13. you are born to Muslim parents and the Constitution assumes you are Muslim and you will not leave your religion.And the constitution says you cannot give up being a citizen.There is a big catch. So Azra what do you do?How do you sleep,Azra. What is the solution?Emigrate to Ireland,the land of Guiness and not step your foot on the land called Ane Raajje where the dreaded security thugs can make you disappear. Nothing has changed.We will always be a police state.A state full of corruption.You should know how corruption got you chance to study in UK.

  14. Could someone please enlighten on the offense that Judge Abdulla Mohamed may have committed in the past? When was it? When did he receive the punishment?

  15. So you can say a lot about Abdulla Gazee, ha, so easy when you take his right to defend him self.

    Reminds me of the bully in 8th grade.

  16. Dear Azra,

    Having said all this, there still remains the little problem of abducting a citizen and keeping his location hidden for more than 24 hours. This violates the basic rights of a person to have human dignity and personal safety (even if for the moment we don't talk about his legal right to an attorney). And yes, this right applies equally even to Judge Abdulla.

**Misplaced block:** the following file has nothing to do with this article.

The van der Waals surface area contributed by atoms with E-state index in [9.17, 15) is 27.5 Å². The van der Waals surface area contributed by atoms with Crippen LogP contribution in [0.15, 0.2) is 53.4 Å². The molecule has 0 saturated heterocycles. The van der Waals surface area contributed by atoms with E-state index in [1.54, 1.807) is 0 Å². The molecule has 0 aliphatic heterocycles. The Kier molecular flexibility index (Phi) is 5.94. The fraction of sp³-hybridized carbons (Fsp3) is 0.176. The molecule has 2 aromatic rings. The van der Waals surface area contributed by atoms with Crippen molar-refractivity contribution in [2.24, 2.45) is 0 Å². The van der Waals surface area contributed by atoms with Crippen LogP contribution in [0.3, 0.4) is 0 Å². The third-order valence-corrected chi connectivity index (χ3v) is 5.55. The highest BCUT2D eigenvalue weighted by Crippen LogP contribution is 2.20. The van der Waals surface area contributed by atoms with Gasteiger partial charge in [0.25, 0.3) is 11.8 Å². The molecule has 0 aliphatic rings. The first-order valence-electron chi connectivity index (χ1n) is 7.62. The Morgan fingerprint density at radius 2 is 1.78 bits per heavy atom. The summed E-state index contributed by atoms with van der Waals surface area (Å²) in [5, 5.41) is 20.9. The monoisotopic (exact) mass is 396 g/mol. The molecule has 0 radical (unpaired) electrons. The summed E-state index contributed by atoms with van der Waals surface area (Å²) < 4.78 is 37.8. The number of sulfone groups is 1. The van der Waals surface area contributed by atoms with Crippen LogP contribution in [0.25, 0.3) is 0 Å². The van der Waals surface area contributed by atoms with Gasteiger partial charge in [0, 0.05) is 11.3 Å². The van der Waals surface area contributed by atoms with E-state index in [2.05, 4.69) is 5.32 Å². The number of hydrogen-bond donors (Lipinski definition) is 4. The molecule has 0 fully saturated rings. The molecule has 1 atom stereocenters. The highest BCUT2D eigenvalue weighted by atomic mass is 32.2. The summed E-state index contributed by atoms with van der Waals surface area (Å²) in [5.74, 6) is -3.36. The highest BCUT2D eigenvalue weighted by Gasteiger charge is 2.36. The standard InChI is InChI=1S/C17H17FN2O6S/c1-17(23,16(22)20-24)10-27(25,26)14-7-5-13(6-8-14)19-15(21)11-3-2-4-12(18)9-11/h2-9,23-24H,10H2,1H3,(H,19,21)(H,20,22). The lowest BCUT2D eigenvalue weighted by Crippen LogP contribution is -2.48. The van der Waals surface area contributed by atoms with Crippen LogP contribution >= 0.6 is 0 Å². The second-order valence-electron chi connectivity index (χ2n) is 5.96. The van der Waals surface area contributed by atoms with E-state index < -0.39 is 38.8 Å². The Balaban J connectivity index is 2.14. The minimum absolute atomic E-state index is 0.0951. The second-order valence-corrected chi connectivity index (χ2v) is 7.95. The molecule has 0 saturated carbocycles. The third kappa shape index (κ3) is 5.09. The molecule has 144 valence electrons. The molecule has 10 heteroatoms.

This whole episode constitutes 'forced disappearance', a crime against humanity. Also ignoring the Supreme court's ruling to release him also violates the constitution. So who is responsible for this little string of crimes? Surely not Judge Abdulla!

    Sad to say your article forgot to mention this side of the event, which incidentally, is the side the International Criminal Court may be most interested in (not that your imaginative narrative is uninteresting). Moreover, the EU has already put out a statement expressing their concern specifically with regard to this very issue of the state violating a citizen's rights.

  17. The problem is that the judiciary is not prosecuting any case against Abdulla no matter what evidence is presented to them.

    Azra has written a good very article. As Ahmed bin Addu says, the other issue is that a lot of people in MDP frontlines who makes the most noise are imbeciles. If they make sensible and reasonable decisions, this issue would not have been there.
    If Abdulla was arrested by the Police with the back up of the MNDF, this issue would not be as bad as it is now.
    Even if the sent the Military Police this would not have been that bad.
    Given the fact, I personally do not agree to the way he was arrested and the following comments of Alhan and the rest.